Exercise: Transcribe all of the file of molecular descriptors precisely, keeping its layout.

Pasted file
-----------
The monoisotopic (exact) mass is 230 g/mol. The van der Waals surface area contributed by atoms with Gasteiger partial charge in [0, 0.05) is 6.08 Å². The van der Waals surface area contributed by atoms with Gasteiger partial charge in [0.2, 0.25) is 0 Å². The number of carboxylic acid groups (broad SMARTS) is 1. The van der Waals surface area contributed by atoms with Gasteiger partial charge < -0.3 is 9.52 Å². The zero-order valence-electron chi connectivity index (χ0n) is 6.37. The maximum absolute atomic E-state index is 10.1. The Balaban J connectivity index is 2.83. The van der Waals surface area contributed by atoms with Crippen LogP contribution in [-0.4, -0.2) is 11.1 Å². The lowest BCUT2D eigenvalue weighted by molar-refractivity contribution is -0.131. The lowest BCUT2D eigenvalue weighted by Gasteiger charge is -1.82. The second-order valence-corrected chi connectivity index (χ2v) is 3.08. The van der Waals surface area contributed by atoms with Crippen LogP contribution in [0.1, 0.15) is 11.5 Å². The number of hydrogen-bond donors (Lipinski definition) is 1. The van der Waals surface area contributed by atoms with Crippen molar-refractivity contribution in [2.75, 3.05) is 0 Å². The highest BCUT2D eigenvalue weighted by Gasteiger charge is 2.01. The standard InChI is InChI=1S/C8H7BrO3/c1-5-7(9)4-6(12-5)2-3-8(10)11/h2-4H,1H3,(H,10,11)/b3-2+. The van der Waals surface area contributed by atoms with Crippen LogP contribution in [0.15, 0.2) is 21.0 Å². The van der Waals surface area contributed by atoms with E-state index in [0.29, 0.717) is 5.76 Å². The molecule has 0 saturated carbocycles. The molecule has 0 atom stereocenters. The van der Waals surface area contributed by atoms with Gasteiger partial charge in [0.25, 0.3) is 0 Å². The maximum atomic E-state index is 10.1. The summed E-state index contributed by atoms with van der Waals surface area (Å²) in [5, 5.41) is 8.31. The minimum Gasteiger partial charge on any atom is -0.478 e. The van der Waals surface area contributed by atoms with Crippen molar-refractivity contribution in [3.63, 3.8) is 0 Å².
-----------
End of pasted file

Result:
The monoisotopic (exact) mass is 230 g/mol. The van der Waals surface area contributed by atoms with Gasteiger partial charge in [0, 0.05) is 6.08 Å². The van der Waals surface area contributed by atoms with Gasteiger partial charge in [0.2, 0.25) is 0 Å². The number of carboxylic acid groups (broad SMARTS) is 1. The van der Waals surface area contributed by atoms with Gasteiger partial charge < -0.3 is 9.52 Å². The zero-order valence-electron chi connectivity index (χ0n) is 6.37. The maximum absolute atomic E-state index is 10.1. The Balaban J connectivity index is 2.83. The van der Waals surface area contributed by atoms with Crippen LogP contribution in [-0.4, -0.2) is 11.1 Å². The lowest BCUT2D eigenvalue weighted by molar-refractivity contribution is -0.131. The lowest BCUT2D eigenvalue weighted by Gasteiger charge is -1.82. The second-order valence-corrected chi connectivity index (χ2v) is 3.08. The van der Waals surface area contributed by atoms with Crippen LogP contribution in [0.1, 0.15) is 11.5 Å². The number of hydrogen-bond donors (Lipinski definition) is 1. The van der Waals surface area contributed by atoms with Crippen molar-refractivity contribution in [2.75, 3.05) is 0 Å². The highest BCUT2D eigenvalue weighted by Gasteiger charge is 2.01. The standard InChI is InChI=1S/C8H7BrO3/c1-5-7(9)4-6(12-5)2-3-8(10)11/h2-4H,1H3,(H,10,11)/b3-2+. The van der Waals surface area contributed by atoms with Crippen LogP contribution in [0.15, 0.2) is 21.0 Å². The van der Waals surface area contributed by atoms with E-state index in [0.29, 0.717) is 5.76 Å². The molecule has 0 saturated carbocycles. The molecule has 0 atom stereocenters. The van der Waals surface area contributed by atoms with Gasteiger partial charge in [0.25, 0.3) is 0 Å². The maximum atomic E-state index is 10.1. The summed E-state index contributed by atoms with van der Waals surface area (Å²) in [5, 5.41) is 8.31. The minimum Gasteiger partial charge on any atom is -0.478 e. The van der Waals surface area contributed by atoms with Crippen molar-refractivity contribution in [3.63, 3.8) is 0 Å².